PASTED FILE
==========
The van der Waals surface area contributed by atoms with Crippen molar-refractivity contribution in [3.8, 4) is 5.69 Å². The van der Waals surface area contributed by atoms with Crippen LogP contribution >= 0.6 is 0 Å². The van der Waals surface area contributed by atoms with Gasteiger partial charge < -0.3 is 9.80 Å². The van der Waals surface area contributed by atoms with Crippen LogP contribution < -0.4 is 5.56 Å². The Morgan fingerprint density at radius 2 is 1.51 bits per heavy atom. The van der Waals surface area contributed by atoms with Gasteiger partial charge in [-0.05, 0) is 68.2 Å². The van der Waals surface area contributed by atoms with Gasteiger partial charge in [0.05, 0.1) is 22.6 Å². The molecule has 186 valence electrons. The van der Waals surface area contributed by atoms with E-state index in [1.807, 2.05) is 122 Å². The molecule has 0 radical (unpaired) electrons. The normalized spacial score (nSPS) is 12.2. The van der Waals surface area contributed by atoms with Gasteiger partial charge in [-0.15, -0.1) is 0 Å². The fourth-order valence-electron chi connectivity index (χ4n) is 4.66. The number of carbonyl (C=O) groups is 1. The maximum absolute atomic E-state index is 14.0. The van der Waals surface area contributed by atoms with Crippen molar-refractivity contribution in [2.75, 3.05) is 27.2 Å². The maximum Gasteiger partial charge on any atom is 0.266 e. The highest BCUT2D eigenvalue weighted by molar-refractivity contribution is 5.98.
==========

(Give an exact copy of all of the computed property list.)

The van der Waals surface area contributed by atoms with Crippen molar-refractivity contribution in [3.8, 4) is 5.69 Å². The van der Waals surface area contributed by atoms with Crippen LogP contribution >= 0.6 is 0 Å². The van der Waals surface area contributed by atoms with Gasteiger partial charge < -0.3 is 9.80 Å². The van der Waals surface area contributed by atoms with Crippen LogP contribution < -0.4 is 5.56 Å². The Morgan fingerprint density at radius 2 is 1.51 bits per heavy atom. The van der Waals surface area contributed by atoms with Gasteiger partial charge in [-0.05, 0) is 68.2 Å². The van der Waals surface area contributed by atoms with Gasteiger partial charge in [0.05, 0.1) is 22.6 Å². The molecule has 186 valence electrons. The van der Waals surface area contributed by atoms with E-state index in [1.807, 2.05) is 122 Å². The molecule has 0 radical (unpaired) electrons. The normalized spacial score (nSPS) is 12.2. The van der Waals surface area contributed by atoms with Gasteiger partial charge in [-0.15, -0.1) is 0 Å². The fourth-order valence-electron chi connectivity index (χ4n) is 4.66. The number of carbonyl (C=O) groups is 1. The maximum absolute atomic E-state index is 14.0. The van der Waals surface area contributed by atoms with Crippen molar-refractivity contribution in [2.75, 3.05) is 27.2 Å². The maximum Gasteiger partial charge on any atom is 0.266 e. The highest BCUT2D eigenvalue weighted by molar-refractivity contribution is 5.98.